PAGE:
France faces a wave of domestically produced anti-French rap.
12:00 AM, Sep 23, 2005 • By OLIVIER GUITTA
Another outspoken defender of Mr. R is Olivier Besancenot, head of the Communist Revolutionary League and a rising star of the French left. In 2002 at the age of 29, Besancenot ran in the first round of the presidential election and came in eighth out of 16 candidates, with over 4 percent of the votes. He actually performs--raps--on Mr. R's latest album. He told Libération that criticism of the video amounted to an "infringement of the freedom of expression."
NTM, Sniper, and Mr. R are viewed as role models by many young French males of Arab and African descent who live in France's depressed ethnic suburbs. In such an environment, the anti-white riots which erupted last March in Paris should have come as no surprise.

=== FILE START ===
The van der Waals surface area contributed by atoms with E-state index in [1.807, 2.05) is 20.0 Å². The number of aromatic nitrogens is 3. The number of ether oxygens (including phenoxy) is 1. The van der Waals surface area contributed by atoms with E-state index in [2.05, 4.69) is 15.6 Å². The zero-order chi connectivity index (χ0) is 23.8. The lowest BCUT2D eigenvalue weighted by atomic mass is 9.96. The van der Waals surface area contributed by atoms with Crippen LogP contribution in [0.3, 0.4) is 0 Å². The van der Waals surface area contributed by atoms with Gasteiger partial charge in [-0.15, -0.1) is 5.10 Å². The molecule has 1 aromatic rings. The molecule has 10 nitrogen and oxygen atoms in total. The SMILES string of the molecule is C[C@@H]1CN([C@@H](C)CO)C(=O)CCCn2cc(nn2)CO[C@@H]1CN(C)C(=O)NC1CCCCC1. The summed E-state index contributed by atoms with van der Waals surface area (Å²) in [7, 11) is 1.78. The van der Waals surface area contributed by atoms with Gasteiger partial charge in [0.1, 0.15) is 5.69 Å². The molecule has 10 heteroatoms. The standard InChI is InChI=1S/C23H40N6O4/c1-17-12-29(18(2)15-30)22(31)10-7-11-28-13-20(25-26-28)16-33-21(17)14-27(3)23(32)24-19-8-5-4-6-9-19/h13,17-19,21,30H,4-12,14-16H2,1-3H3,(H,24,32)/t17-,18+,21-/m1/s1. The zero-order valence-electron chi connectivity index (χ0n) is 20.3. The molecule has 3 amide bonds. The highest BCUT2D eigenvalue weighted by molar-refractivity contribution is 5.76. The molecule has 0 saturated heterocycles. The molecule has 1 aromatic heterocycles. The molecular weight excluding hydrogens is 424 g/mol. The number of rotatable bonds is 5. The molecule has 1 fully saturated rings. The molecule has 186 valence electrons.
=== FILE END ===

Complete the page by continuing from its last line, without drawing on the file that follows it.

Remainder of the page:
With luck this new phenomenon might turn out to be a fad which peters out, the way anti-police, anti-white gangsta rap did in America after the early '90s. But in the meantime it will be interesting to see if the French will enforce their laws against racism and anti-Semitism--the toughest in Europe--against this homegrown anti-Western hatred.
Olivier Guitta is a freelance writer specializing in the Middle East and Europe.